World’s biggest croc in danger, says mayor
Bunawan, Agusan del Sur—“Lolong,” cordoned and padlocked in a pen, faces danger from intruders who may want to harm the 6.4-meter-long saltwater crocodile, according to Mayor Edwin Elorde.
“There could be saboteurs out there who may want to cut short the star power of our catch,” Elorde said.
“Maybe some sectors want Lolong dead,” he added.
The mayor suggested that his political opponents may be planning to discredit his efforts on behalf of Lolong, a one-ton saltwater crocodile that was caught by hunters in the Agusan marsh on Sept. 3 and is now under the care of the Protected Areas and Wildlife Bureau.
Local officials plan to make Lolong the star of an ecotourism park they want to set up in the town.
“Saboteurs might just poison Lolong in his cage, or they will blame us and say if we did not take Lolong from the wild, he would not have died,” Elorde said.
The mayor said the local government has to take care and would be enforcing tougher measures to secure Lolong.
Aside from surround lights, Elorde plans to install four closed circuit television (CCTV) cameras in the crocodile’s pen to monitor its movements and the people approaching it.
Caregivers need ID passes with Elorde’s signature to gain access to the pen.
And because Lolong has not eaten for more than a week now, public viewing is limited so as not to stress him out.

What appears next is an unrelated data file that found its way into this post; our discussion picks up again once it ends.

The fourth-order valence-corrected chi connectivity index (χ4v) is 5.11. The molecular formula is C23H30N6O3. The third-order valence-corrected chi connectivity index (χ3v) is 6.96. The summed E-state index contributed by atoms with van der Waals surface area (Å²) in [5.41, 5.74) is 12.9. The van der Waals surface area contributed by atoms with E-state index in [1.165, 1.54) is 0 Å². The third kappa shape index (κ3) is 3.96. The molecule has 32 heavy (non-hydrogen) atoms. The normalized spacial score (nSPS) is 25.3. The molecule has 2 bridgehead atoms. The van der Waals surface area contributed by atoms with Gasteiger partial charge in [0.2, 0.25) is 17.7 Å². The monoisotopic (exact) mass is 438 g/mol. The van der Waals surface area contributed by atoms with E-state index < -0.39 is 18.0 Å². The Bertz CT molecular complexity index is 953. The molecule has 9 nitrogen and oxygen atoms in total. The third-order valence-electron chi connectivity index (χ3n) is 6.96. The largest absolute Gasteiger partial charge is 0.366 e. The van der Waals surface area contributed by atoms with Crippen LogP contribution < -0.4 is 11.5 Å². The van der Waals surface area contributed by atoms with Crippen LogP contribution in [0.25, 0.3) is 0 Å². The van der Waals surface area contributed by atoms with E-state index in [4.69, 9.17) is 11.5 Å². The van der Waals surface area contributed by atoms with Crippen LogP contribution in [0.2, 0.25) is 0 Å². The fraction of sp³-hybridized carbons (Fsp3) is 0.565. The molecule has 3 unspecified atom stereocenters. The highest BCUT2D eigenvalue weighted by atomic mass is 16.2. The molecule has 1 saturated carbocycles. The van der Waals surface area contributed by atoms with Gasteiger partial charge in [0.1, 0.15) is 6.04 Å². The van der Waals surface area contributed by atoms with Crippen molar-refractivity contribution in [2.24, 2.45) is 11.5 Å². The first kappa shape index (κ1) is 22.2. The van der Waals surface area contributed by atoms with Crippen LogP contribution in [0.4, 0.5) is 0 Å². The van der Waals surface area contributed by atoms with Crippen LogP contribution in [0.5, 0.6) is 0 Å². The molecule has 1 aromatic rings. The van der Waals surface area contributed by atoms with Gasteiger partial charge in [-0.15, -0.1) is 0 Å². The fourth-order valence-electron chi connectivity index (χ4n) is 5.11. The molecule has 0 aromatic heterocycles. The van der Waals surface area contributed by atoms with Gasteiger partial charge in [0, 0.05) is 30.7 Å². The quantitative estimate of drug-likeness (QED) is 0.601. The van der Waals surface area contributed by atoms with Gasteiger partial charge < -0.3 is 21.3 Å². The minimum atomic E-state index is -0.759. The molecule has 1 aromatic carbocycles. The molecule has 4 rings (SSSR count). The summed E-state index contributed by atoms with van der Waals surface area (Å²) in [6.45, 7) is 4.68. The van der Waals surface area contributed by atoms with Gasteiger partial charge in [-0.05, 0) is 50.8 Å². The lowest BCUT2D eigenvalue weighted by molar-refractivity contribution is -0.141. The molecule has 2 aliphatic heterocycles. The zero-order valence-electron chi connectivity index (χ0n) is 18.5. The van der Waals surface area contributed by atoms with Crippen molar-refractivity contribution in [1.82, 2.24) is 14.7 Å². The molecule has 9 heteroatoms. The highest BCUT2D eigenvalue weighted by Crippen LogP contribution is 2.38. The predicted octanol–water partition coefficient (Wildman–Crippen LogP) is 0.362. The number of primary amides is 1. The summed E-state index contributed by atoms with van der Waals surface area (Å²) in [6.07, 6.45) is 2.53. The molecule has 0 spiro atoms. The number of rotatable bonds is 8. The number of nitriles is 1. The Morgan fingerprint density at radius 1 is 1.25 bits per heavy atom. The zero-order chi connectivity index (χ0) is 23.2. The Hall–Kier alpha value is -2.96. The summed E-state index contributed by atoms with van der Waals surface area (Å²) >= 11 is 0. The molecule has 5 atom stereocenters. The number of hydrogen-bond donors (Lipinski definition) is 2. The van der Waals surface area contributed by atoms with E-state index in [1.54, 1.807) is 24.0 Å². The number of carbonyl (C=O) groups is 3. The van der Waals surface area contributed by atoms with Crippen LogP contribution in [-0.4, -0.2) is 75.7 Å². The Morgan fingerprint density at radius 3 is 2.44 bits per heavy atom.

The monster crocodile has drawn a large number of local tourists and with them the usual crowds of vendors selling food and cigarettes. Even at night, locals press at the crude entrance asking to be let in.
“We have come from another town just to see Lolong, but they won’t let us in,” Ando Bungabong said.
“It’s already night but we can’t ignore their call,” a caretaker said. The group made it in upon Elorde’s approval.
Even as local environment officials tell villagers near the marsh to be careful of preying crocodiles, Elorde brims with optimism over the planned eco-park in Barangay Consuelo, with Lolong as the main attraction, to boost tourism in the town.
“Also, a view deck will rise in the marsh vicinity to allow tourists to view crocodiles in their basking areas,” the mayor said.
“For now, Lolong will stay here. He is at his best condition here. I won’t allow more people to go missing or be eaten alive in the marsh,” he said.
The Bunawan municipal government plans to stage the first Giant Festival in honor of Lolong next year in time for the town’s founding anniversary.
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